Now Isaac is not alone in expressing concern for the dignity and well-being of this young man. This past Wednesday The Oregonian published an article about the Franciscan Sisters of the Eucharist. It was entitled “Nuns on the Run.” Sister Ternes was first quoted as saying, “We believe that God is in every event. And obviously God, in his providence, does not cause the many heartaches that we see across the world, but he is there.” She also commented that she sees the hand of human beings—“not God— behind natural disasters like wildfires rampant in the West. There are so many human choices we make in how we handle our environment.” Human beings have “the ultimate responsibility to care for the environment in a way that nurtures and preserves and provides the material world for [humankind].” It is not surprising that an order of nuns named after St. Francis of Assisi would express a deep concern for the environment. For St. Francis, Earth was our mother and all human beings and all creatures were our brothers and sisters. He even referred to sun, wind and fire as our brother and to the moon as our sister. It is also not surprising that Franciscan Sisters have a forgiving attitude toward the young suspect. They are, after all, Franciscan Sisters of the Eucharist. The Eucharist, the sacrament of the body and blood of Jesus, is the preeminent sign of forgiveness in our Christian faith. According to The Oregonian reporter, Sister “Ternes offered a gentle counterpoint to the flood of outrage directed at the teenager.” “I can’t begin to fathom the heartache,” she said, “that he and his family are enduring. We only hold him and his family in prayer.” In their concern for this young man, are these Franciscan sisters letting this young man off too easy? Are they being too soft on sin?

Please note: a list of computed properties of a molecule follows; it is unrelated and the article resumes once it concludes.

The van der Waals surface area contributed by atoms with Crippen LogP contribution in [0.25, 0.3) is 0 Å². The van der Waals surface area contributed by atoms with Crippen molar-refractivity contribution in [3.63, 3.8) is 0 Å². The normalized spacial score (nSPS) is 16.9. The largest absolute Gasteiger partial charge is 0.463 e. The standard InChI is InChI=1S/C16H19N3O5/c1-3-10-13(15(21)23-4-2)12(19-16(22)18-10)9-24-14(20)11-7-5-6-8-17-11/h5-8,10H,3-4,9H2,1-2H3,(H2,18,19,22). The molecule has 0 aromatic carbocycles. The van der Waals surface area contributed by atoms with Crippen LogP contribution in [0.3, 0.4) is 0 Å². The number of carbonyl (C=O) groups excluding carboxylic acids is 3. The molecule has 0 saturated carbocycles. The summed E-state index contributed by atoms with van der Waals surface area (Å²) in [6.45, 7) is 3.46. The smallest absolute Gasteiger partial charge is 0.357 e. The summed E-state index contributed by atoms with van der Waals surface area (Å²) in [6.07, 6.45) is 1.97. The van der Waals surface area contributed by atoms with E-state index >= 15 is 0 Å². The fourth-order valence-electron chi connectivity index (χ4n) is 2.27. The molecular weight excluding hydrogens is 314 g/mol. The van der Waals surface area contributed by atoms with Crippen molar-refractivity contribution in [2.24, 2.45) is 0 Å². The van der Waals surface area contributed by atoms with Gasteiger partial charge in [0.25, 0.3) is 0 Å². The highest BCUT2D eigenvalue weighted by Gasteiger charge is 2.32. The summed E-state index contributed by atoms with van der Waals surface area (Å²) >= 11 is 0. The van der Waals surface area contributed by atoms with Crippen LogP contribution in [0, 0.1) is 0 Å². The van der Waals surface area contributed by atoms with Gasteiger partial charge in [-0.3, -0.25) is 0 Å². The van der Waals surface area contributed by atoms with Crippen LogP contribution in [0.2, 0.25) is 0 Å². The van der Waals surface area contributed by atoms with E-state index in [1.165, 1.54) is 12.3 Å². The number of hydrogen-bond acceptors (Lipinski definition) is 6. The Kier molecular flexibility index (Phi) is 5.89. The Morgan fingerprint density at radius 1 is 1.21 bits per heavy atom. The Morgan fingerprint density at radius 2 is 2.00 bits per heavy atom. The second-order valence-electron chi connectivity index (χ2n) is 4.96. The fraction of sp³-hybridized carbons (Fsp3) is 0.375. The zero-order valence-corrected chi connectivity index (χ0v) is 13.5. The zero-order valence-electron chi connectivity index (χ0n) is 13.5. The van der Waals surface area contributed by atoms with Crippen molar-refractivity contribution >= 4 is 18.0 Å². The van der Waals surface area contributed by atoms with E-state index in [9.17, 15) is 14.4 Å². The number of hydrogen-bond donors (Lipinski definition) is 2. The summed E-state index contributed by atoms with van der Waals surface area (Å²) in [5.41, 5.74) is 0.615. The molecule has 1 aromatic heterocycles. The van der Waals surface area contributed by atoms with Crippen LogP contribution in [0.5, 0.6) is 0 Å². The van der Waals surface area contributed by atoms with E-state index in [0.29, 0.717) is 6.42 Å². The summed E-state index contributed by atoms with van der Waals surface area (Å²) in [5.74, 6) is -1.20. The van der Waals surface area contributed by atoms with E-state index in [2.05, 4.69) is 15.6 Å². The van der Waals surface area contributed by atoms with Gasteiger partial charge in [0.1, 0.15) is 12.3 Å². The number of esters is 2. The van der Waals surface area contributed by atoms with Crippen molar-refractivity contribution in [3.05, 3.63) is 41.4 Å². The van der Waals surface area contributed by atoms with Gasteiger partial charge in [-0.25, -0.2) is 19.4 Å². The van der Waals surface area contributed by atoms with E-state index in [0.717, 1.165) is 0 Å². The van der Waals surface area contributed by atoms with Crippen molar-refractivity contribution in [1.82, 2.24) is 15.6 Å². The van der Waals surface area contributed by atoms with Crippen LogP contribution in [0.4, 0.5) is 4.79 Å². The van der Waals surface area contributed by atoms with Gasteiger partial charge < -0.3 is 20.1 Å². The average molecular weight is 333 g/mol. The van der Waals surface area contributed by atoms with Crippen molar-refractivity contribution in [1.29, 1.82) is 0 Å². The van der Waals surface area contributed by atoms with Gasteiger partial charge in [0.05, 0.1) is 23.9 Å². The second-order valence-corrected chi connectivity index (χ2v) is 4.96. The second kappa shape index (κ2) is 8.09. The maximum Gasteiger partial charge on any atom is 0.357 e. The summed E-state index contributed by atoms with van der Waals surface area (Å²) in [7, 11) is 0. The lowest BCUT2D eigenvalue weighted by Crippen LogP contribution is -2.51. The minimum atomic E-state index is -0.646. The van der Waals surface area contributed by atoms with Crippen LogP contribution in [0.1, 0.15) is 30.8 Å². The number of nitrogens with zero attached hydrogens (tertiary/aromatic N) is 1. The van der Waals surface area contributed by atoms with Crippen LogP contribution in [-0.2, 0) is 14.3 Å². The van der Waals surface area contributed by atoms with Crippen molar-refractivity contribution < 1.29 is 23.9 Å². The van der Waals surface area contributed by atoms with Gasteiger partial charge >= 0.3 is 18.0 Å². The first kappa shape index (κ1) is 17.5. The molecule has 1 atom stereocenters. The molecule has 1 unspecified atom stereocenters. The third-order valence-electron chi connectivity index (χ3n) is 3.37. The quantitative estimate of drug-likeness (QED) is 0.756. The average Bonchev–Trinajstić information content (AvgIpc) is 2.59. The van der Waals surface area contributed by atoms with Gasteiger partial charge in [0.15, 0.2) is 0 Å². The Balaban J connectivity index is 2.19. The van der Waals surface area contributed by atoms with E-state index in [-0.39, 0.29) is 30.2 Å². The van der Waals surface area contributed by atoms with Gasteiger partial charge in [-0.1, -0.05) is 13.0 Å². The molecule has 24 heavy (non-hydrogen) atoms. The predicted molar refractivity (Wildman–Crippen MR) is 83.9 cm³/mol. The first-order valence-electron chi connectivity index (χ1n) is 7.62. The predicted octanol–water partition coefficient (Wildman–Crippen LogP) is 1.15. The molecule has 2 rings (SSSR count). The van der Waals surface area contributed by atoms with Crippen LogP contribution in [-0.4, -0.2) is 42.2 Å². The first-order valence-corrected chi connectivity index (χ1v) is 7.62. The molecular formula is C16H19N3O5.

In our gospel reading for today, Peter comes to Jesus and asks him, “If another member of the church sins against me, how often should I forgive? As many as seven times?” Peter thinks he is being generous in offering to forgive seven times. In Rabbinic teaching a person was expected to forgive someone three times. As Rabbi Jose ben Jehuda taught, “If a man commits an offence once, they forgive him; if he commits an offence a second time, they forgive him; if he commits an offence a third time, they forgive him; the fourth time, they do not forgive.”[1] Biblical evidence for calculating forgiveness this way was found in the first two chapters of Amos. The Lord announces a series of condemnations on various nations for “three transgressions and for four.” Peter doubles the three and adds one more. Seven is the biblical number of completeness. Peter was probably proud of his way of calculating forgiveness. However, we may feel that Peter was being too easy on sinners. Was Peter being too soft on sin?